I don't know where they get them, presumably from the original source since when one looks at the price list when buying a file the "high res" version on offer may be anything from 24/192 to 24/44.1 (!) so I think they are providing the file as supplied to them. Some are 16/44.1 max.
I, personally, can't hear any difference on music of higher bit or sample rates, so I am content.
Well listening to the issues that came from trying to offer hi rez downloads even the lables don't know what is what so categorising it must be a nightmare.

It just never was a thing before, it was on a CD . End of .

What people in general don't 'get ' is the level of ignorance, and the way big business works . You don't worry about anything until it starts costing you money.

So what format something is in and people who might understand that were not needed .
 

voodooless

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#35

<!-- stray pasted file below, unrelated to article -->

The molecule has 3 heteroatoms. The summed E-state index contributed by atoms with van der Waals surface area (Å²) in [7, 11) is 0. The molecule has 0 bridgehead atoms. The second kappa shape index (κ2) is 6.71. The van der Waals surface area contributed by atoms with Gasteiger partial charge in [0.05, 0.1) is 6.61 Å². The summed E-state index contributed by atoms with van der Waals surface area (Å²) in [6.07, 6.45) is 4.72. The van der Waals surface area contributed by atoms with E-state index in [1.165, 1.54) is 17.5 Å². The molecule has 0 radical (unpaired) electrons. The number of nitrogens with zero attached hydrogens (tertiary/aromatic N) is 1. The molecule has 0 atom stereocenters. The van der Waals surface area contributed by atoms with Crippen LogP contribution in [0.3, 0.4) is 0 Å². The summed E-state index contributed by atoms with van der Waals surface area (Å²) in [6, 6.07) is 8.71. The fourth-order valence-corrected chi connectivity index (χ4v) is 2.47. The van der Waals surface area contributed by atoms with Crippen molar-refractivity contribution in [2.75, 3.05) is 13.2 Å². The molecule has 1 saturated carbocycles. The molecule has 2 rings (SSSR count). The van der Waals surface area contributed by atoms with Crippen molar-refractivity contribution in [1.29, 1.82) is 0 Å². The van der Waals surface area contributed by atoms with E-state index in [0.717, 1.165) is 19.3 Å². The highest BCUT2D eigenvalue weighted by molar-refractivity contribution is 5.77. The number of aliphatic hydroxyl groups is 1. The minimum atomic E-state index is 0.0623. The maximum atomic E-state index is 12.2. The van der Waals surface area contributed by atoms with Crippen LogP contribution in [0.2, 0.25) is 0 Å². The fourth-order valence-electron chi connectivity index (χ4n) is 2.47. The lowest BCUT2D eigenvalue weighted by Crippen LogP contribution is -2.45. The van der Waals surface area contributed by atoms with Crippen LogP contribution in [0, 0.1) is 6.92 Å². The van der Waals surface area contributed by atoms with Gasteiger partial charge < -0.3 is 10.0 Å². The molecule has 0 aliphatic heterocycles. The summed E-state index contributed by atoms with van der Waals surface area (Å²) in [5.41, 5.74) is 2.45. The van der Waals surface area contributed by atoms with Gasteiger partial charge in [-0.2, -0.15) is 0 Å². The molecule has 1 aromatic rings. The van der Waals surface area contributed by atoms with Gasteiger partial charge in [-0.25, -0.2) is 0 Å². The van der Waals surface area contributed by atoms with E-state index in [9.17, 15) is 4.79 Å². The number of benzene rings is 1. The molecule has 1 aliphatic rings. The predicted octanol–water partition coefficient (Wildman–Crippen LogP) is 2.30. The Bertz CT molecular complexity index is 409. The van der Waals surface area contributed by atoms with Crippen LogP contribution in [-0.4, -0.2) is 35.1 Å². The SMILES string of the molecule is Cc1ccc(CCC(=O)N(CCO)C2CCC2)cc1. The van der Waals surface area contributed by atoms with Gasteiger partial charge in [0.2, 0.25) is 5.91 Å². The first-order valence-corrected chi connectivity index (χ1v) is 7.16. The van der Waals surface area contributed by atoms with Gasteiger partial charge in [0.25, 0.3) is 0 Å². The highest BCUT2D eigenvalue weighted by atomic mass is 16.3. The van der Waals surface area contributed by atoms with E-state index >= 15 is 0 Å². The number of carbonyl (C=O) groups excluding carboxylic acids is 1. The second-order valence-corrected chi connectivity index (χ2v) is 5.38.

I’ve been using Qobuz next to Spotify for a couple of months now. I really dislike the user experience! The OSX app is quite slow but workable. The iOS app works very badly with both Chromecast and airplay. In both cases when you switch to another app and back, sync is lost and strange things happen. Tried Roon, which improved the experience, but why pay even more?

Now I’ve setup Linn Kazoo with BubbleUPnP, streaming to a Pi/DSP and finally DAC. Kazoo is kind of a simple interface, but it works reliably.
 

SJ777

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#36
Now I’ve setup Linn Kazoo with BubbleUPnP, streaming to a Pi/DSP and finally DAC. Kazoo is kind of a simple interface, but it works reliably.
I use Bubble UPnP android app to stream to an RPi4 (Moode Audio). This works very well with Qobuz.
 

StevenEleven

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#37